We are on the edge of the race season, the Eagle Lake 100 less than two weeks away on January 13th. We will be entering this race with the lowest annual accumulated miles I’ve ever entered a 100 mile race with, but in this case the accumulated lifetime miles matter. I’ve run over 8,000 miles with Wembley, over 6,000 with Nibbler and over 5,000 with Ellie and House. Dogs like Zippo and Bolt have experiences in Alaska, from the Copper Basin to the Two Rivers 200 to draw from. Fanzine comes from a kennel that regularly puts on 2,000 miles before January, Fanzine herself having raced in the Beargrease and the Defi Taiga. I am not worried about these dogs. We are ready.
How is everyone doing?
Ariel: Ariel has turned into one of my most trusted leaders. She drives, she knows her commands, and when she doesn’t quite get it right the first time she is willing to fix it. She is pure joy in harness. She is so eager to please. I can’t wait to see her race.
Ellie: Ellie has been backseat or in point for most of the season, partly because she doesn’t like ATV training. I put her in lead for a few runs on the sled and she’s dominated the trail, taking her commands like a pro and driving the speed so fast that we still average 12 MPH with me riding the drag the whole time. Too fast, Ellie! Too fast. Ellie’s only flaw is that she is not so great at hill climbing and gets immediately bored.
Fanzine: Fanzine is hilarious in lead. She looks back and howls when she’s ready to go. She has absolutely no clue on commands, but is tireless in front of the team. Fanzine has earned a lot of freedom, and like Hyside and House spends set up and break down wandering around the truck.
Hilde: Hilde has led a ton of ATV training, but has faltered some in sled training. It’s a lot of pressure to lead a team on snow. I expect Hilde to grow into it this winter. Hilde also has the second-most miles of the dogs in the team, having barely missed a run.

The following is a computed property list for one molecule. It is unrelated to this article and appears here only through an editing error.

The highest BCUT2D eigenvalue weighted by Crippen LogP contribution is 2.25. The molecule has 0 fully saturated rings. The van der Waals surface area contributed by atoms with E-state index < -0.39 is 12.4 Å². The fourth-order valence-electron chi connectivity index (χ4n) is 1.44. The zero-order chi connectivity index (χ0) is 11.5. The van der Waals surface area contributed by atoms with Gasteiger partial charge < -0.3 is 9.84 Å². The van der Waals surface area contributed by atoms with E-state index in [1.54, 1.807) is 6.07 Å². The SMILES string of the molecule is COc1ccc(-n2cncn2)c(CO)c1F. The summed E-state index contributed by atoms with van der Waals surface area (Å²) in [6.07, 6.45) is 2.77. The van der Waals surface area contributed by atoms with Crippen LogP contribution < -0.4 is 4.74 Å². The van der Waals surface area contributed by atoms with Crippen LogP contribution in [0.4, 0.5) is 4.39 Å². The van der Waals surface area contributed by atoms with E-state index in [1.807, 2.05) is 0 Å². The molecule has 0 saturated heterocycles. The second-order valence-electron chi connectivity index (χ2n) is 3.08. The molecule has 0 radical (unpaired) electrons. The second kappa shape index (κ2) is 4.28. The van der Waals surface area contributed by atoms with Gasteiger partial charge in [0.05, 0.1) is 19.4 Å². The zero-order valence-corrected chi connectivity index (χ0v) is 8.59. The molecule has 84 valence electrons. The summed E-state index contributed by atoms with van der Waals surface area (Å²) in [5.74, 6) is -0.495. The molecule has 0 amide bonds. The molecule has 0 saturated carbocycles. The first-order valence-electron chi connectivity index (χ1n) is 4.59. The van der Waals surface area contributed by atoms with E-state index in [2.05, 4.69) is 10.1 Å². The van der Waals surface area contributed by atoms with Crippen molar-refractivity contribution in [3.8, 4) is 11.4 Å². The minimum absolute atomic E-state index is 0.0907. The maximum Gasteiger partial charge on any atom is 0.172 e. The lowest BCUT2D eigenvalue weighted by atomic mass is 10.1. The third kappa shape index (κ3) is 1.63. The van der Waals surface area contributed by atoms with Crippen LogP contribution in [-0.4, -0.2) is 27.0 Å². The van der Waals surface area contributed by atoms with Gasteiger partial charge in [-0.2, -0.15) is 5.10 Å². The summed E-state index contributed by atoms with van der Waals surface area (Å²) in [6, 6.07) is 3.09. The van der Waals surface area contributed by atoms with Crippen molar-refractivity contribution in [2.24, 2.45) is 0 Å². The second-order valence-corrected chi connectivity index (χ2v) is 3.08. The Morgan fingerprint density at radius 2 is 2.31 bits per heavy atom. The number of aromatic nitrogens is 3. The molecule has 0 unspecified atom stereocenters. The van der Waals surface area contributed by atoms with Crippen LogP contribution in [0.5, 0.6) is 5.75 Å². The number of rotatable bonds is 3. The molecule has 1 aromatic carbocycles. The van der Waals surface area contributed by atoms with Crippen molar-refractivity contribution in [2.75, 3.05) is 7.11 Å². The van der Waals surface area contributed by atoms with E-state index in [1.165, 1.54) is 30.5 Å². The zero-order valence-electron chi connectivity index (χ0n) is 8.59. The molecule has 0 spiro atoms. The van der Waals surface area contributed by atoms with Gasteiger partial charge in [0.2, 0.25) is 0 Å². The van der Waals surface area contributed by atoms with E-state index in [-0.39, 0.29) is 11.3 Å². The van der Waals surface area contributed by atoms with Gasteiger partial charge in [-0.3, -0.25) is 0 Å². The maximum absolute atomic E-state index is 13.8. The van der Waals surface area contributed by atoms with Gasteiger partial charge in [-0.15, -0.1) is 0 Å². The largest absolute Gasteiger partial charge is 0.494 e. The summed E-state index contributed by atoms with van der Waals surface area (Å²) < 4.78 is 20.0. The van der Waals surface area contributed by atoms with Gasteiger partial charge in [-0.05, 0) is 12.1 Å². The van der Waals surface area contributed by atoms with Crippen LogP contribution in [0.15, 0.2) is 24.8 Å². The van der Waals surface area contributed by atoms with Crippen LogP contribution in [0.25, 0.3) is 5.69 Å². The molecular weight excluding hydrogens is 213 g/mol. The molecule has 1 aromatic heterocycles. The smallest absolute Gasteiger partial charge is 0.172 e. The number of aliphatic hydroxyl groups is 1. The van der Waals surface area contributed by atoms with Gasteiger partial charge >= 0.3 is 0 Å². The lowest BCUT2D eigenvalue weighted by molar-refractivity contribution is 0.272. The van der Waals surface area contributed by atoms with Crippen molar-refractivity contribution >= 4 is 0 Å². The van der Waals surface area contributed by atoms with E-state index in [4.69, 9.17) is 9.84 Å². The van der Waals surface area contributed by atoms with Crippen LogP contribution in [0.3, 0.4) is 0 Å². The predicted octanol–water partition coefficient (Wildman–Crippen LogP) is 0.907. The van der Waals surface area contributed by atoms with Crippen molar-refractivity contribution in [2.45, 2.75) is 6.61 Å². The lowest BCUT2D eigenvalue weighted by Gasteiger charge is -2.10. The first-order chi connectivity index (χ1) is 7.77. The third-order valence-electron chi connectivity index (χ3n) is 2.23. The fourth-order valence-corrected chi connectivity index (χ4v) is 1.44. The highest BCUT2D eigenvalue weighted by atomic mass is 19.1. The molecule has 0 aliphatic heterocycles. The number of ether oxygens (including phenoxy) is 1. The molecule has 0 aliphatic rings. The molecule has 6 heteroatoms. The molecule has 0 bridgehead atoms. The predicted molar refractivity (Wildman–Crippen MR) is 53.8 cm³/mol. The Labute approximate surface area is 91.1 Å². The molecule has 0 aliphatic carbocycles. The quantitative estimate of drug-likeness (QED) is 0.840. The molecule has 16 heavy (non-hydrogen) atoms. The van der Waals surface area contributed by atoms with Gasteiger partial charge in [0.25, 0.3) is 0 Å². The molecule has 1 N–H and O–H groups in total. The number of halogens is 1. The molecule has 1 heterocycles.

Hyside: Hyside is best for ATV training, as he won’t go above 9 MPH when he’s leading on snow. Once we switch to the sled, he spends a lot of time in point, where he is more comfortable going a faster pace. Knowing this about Hyside, I don’t plan to use him in lead until we are well into the UP and for the Defi Taiga. Hyside continues to spend a lot of time in the house, mostly because I adore him. As a reminder, Hyside always rides in the cab of the truck because he’s too heavy to lift into the box.
House: House is another one of the trusted command leaders, and continues to be driven in lead. House doesn’t have the high-end speed of someone like Ellie or Ariel, but really we shouldn’t be going that fast anyways. House has been in the house for months now, and I expect him to stay in the house for the winter. As a big gangly dog, who's size is finally catching up to him, House is getting sore occasionally and the warmth helps him recover.
Wembley: Freaking Wembley. She was supposed to be retiring, and she has moved into the house as part of that. When I left her behind during one 40 mile run, she terrorized the house dogs and got so frustrated with me I took her the next day and she led the 40 miles herself. She is still driven in harness, but I have found that she is started to get tired of repetition in lead. I still don’t know if she’ll find her way into a race this year, but it’s been powerful to me emotionally to see her still holding her own at 8 ½ years old, not slowing down or sore at all. She seems unchanged.
Bolt: BOOOOOLLLTT!! Oh Bolt. Any time I do anything with Bolt, he does a quick lick to my nose and wags his tail. Bolt is so strong and steady in the team, a truly magical dog. He is happiest in the middle of the team, and I can trust him to be flawless. He eats like a pig. He can run with anyone, from Inferno to Hilde to Ellie to Elim. He and Hawkeye have a grumbly thing with each other, but I am going to try to get them to work through it as I will potentially need them to run with each other at some point in a race.